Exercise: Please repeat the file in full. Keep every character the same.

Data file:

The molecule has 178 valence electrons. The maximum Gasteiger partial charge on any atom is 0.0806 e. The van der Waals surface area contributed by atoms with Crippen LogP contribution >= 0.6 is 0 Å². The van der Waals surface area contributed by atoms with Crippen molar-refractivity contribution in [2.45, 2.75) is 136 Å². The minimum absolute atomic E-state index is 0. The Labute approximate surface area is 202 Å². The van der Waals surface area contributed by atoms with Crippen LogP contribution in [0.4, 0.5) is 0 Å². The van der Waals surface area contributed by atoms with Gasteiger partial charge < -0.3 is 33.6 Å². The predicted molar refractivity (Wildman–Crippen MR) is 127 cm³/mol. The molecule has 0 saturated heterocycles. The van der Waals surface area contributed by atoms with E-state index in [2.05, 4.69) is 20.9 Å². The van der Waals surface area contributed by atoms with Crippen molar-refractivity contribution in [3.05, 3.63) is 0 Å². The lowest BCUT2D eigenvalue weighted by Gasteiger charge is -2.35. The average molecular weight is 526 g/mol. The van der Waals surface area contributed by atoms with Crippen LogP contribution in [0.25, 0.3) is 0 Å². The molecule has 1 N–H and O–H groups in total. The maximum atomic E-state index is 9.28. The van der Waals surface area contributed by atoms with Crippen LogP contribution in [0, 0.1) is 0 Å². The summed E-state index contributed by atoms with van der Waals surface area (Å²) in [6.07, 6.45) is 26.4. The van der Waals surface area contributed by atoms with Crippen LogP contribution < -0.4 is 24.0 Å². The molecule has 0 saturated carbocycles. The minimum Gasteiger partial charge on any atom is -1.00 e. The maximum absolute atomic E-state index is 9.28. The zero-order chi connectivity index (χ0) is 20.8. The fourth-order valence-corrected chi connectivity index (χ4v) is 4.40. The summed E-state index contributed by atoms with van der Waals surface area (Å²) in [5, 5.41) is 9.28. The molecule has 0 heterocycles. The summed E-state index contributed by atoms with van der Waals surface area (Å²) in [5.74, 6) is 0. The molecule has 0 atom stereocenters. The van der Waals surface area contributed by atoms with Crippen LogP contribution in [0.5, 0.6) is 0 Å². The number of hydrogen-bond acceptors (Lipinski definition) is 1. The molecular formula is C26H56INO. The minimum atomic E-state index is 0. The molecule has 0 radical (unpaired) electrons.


The molecule has 178 valence electrons. The maximum Gasteiger partial charge on any atom is 0.0806 e. The van der Waals surface area contributed by atoms with Crippen LogP contribution >= 0.6 is 0 Å². The van der Waals surface area contributed by atoms with Crippen molar-refractivity contribution in [2.45, 2.75) is 136 Å². The minimum absolute atomic E-state index is 0. The Labute approximate surface area is 202 Å². The van der Waals surface area contributed by atoms with Crippen LogP contribution in [0.4, 0.5) is 0 Å². The van der Waals surface area contributed by atoms with Gasteiger partial charge < -0.3 is 33.6 Å². The predicted molar refractivity (Wildman–Crippen MR) is 127 cm³/mol. The molecule has 0 saturated heterocycles. The van der Waals surface area contributed by atoms with E-state index in [2.05, 4.69) is 20.9 Å². The van der Waals surface area contributed by atoms with Crippen molar-refractivity contribution in [3.05, 3.63) is 0 Å². The lowest BCUT2D eigenvalue weighted by Gasteiger charge is -2.35. The average molecular weight is 526 g/mol. The van der Waals surface area contributed by atoms with Crippen LogP contribution in [0.25, 0.3) is 0 Å². The molecule has 1 N–H and O–H groups in total. The maximum atomic E-state index is 9.28. The van der Waals surface area contributed by atoms with Crippen LogP contribution in [0, 0.1) is 0 Å². The summed E-state index contributed by atoms with van der Waals surface area (Å²) in [6.07, 6.45) is 26.4. The van der Waals surface area contributed by atoms with Crippen LogP contribution < -0.4 is 24.0 Å². The molecule has 0 saturated carbocycles. The minimum Gasteiger partial charge on any atom is -1.00 e. The maximum absolute atomic E-state index is 9.28. The zero-order chi connectivity index (χ0) is 20.8. The fourth-order valence-corrected chi connectivity index (χ4v) is 4.40. The summed E-state index contributed by atoms with van der Waals surface area (Å²) in [5, 5.41) is 9.28. The molecule has 0 heterocycles. The summed E-state index contributed by atoms with van der Waals surface area (Å²) in [5.74, 6) is 0. The molecule has 0 atom stereocenters. The van der Waals surface area contributed by atoms with Crippen LogP contribution in [0.5, 0.6) is 0 Å². The number of hydrogen-bond acceptors (Lipinski definition) is 1. The molecular formula is C26H56INO. The minimum atomic E-state index is 0. The molecule has 0 radical (unpaired) electrons.